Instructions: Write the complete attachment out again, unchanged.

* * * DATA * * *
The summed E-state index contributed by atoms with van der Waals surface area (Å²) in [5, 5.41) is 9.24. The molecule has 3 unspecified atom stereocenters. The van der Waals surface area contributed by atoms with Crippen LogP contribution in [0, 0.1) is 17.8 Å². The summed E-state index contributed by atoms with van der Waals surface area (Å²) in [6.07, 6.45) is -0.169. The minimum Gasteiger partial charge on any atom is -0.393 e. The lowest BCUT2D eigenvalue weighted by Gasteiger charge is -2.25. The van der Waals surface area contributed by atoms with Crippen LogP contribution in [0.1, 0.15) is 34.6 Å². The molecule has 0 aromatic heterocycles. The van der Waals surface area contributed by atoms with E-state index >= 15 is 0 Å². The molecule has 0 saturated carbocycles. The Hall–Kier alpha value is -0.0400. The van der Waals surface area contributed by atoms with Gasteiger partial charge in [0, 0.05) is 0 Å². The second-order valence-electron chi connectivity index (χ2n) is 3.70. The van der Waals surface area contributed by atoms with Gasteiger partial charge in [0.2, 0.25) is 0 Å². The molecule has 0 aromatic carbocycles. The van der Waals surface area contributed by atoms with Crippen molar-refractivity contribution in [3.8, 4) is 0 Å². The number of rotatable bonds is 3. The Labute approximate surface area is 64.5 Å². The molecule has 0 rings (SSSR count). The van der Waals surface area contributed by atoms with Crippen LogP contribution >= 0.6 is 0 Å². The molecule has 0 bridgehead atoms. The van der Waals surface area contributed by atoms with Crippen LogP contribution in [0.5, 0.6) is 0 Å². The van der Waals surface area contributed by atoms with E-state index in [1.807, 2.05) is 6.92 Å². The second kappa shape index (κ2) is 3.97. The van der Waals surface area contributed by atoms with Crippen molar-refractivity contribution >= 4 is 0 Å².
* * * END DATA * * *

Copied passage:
The summed E-state index contributed by atoms with van der Waals surface area (Å²) in [5, 5.41) is 9.24. The molecule has 3 unspecified atom stereocenters. The van der Waals surface area contributed by atoms with Crippen LogP contribution in [0, 0.1) is 17.8 Å². The summed E-state index contributed by atoms with van der Waals surface area (Å²) in [6.07, 6.45) is -0.169. The minimum Gasteiger partial charge on any atom is -0.393 e. The lowest BCUT2D eigenvalue weighted by Gasteiger charge is -2.25. The van der Waals surface area contributed by atoms with Crippen LogP contribution in [0.1, 0.15) is 34.6 Å². The molecule has 0 aromatic heterocycles. The van der Waals surface area contributed by atoms with E-state index >= 15 is 0 Å². The molecule has 0 saturated carbocycles. The Hall–Kier alpha value is -0.0400. The van der Waals surface area contributed by atoms with Gasteiger partial charge in [0, 0.05) is 0 Å². The second-order valence-electron chi connectivity index (χ2n) is 3.70. The van der Waals surface area contributed by atoms with Gasteiger partial charge in [0.2, 0.25) is 0 Å². The molecule has 0 aromatic carbocycles. The van der Waals surface area contributed by atoms with Crippen molar-refractivity contribution in [3.8, 4) is 0 Å². The number of rotatable bonds is 3. The Labute approximate surface area is 64.5 Å². The molecule has 0 rings (SSSR count). The van der Waals surface area contributed by atoms with Crippen LogP contribution >= 0.6 is 0 Å². The molecule has 0 bridgehead atoms. The van der Waals surface area contributed by atoms with Crippen LogP contribution in [0.5, 0.6) is 0 Å². The van der Waals surface area contributed by atoms with E-state index in [1.807, 2.05) is 6.92 Å². The second kappa shape index (κ2) is 3.97. The van der Waals surface area contributed by atoms with Crippen molar-refractivity contribution >= 4 is 0 Å².